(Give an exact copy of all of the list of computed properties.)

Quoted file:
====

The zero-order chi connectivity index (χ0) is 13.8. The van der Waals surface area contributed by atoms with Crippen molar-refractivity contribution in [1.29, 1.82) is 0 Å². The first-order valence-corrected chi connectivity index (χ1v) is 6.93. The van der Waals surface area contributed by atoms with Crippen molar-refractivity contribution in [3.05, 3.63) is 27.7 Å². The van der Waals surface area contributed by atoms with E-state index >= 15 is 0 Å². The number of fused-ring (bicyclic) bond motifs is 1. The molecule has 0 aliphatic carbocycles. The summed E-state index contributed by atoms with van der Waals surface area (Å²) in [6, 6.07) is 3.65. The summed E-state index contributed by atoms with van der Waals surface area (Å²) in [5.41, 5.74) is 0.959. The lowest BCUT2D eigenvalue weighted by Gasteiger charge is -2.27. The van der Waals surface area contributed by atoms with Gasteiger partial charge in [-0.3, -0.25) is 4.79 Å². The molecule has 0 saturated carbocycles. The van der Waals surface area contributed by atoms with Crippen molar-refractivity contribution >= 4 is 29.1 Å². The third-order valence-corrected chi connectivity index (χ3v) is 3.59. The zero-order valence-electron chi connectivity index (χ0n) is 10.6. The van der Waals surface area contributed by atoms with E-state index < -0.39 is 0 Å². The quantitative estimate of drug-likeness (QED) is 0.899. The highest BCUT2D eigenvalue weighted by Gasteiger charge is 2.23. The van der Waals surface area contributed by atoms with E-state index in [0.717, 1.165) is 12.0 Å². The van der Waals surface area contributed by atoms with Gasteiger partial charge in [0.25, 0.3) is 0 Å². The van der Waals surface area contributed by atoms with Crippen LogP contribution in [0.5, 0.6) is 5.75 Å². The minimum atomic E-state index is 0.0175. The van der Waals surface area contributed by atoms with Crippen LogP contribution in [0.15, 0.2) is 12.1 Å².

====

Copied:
The zero-order chi connectivity index (χ0) is 13.8. The van der Waals surface area contributed by atoms with Crippen molar-refractivity contribution in [1.29, 1.82) is 0 Å². The first-order valence-corrected chi connectivity index (χ1v) is 6.93. The van der Waals surface area contributed by atoms with Crippen molar-refractivity contribution in [3.05, 3.63) is 27.7 Å². The van der Waals surface area contributed by atoms with E-state index >= 15 is 0 Å². The number of fused-ring (bicyclic) bond motifs is 1. The molecule has 0 aliphatic carbocycles. The summed E-state index contributed by atoms with van der Waals surface area (Å²) in [6, 6.07) is 3.65. The summed E-state index contributed by atoms with van der Waals surface area (Å²) in [5.41, 5.74) is 0.959. The lowest BCUT2D eigenvalue weighted by Gasteiger charge is -2.27. The van der Waals surface area contributed by atoms with Gasteiger partial charge in [-0.3, -0.25) is 4.79 Å². The molecule has 0 saturated carbocycles. The van der Waals surface area contributed by atoms with Crippen molar-refractivity contribution >= 4 is 29.1 Å². The third-order valence-corrected chi connectivity index (χ3v) is 3.59. The zero-order valence-electron chi connectivity index (χ0n) is 10.6. The van der Waals surface area contributed by atoms with E-state index < -0.39 is 0 Å². The quantitative estimate of drug-likeness (QED) is 0.899. The highest BCUT2D eigenvalue weighted by Gasteiger charge is 2.23. The van der Waals surface area contributed by atoms with E-state index in [0.717, 1.165) is 12.0 Å². The van der Waals surface area contributed by atoms with Gasteiger partial charge in [0.25, 0.3) is 0 Å². The van der Waals surface area contributed by atoms with Crippen LogP contribution in [0.5, 0.6) is 5.75 Å². The minimum atomic E-state index is 0.0175. The van der Waals surface area contributed by atoms with Crippen LogP contribution in [0.15, 0.2) is 12.1 Å².